Recovering Wastewater's Many Assets Is an Emerging Science

Recovering Wastewater's Many Assets Is an Emerging Science

Aeration tanks at the Oaks wastewater treatment plant in New Providence, Penn. Montgomery County Planning CommissionCC BY-SA

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Most people think as little as possible about the wastewater that is produced daily from their showers, bathtubs, sinks, dishwashers and toilets. But with the right techniques, it can become a valuable resource.

On average, every American uses about 60 gallons of water per day for purposes that include flushing toilets, showering and doing laundry. This figure can easily double if outdoor uses, such as watering lawns and filling swimming pools, are also included.

Most of the used water will eventually become wastewater that must be treated before it can be discharged into nature. And that treatment uses a lot of energy. According to the U.S. Environmental Protection Agency, water and wastewater facilities account for more than a third of municipal energy budgets.

My research focuses on recovering resources from wastewater. This process is difficult because wastewater contains many different types of contaminants. But researchers in our fields are exploring many creative ways to make valuable products from them.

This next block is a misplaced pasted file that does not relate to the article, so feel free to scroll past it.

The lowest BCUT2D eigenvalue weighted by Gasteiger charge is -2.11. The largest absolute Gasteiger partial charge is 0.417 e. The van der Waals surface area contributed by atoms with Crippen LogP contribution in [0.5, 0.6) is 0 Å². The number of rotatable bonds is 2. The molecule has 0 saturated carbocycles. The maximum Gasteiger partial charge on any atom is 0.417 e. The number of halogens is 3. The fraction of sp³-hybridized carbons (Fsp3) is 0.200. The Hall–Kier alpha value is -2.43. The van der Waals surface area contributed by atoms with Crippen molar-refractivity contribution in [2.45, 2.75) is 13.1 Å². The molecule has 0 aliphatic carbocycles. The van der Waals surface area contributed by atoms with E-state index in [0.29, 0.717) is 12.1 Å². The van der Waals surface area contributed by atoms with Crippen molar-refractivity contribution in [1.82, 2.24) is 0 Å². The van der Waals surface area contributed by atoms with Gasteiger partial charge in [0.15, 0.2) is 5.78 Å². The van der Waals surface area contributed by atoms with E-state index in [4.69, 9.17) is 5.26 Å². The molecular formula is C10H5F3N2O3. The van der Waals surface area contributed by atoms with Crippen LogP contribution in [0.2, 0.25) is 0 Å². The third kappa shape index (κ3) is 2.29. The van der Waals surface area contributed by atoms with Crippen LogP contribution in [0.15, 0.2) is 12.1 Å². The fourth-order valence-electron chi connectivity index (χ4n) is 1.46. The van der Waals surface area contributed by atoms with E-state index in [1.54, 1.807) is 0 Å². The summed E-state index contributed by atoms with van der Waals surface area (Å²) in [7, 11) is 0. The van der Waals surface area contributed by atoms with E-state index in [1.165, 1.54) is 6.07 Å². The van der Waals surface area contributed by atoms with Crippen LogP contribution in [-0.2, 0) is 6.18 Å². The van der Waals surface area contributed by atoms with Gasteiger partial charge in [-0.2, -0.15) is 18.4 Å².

Energy from organic materials

Diehard wastewater engineers understand the value of wastewater, which they view as an asset rather than a waste. That’s why some of them call it “used water” instead, and refer to what most people call wastewater treatment plants as water resource recovery facilities.

In fact, wastewater can contain more than three times the amount of energy needed to treat it. One simple and mature technique for recovering part of this energy is anaerobic digestion, a natural process in which microorganisms feed on grease and other organic materials in wastewater and produce biogas, just as yeast can eat up barley and spit out beer. Biogas contains roughly 50% methane, which can be used as a renewable fuel for boilers, furnaces and heating systems or to turn turbines and generate electricity.

Inside these anaerobic ‘egg’ digesters at the Deer Island Treatment Plant on Boston Harbor, microbes break down sewage into methane gas, carbon dioxide, water and organic solids that are processed into fertilizer. Frank Hebbert/Wikimedia, CC BY

More advanced techniques, such as hydrothermal processes, take solids and convert them into biobased fuels that can be used to replace gasoline and diesel fuel. This process is currently at the demonstration stage.

In additional to solids, many researchers — including me — are very interested in microalgae. Microalgae are promising feedstocks for biofuels, and some of them can grow in wastewater. My colleagues and I have designed hydrothermal systems to turn wastewater-grown microalgae into biofuels. They are still being tested in the lab, but we hope to scale them up in the near future.

Mining nutrients from wastewater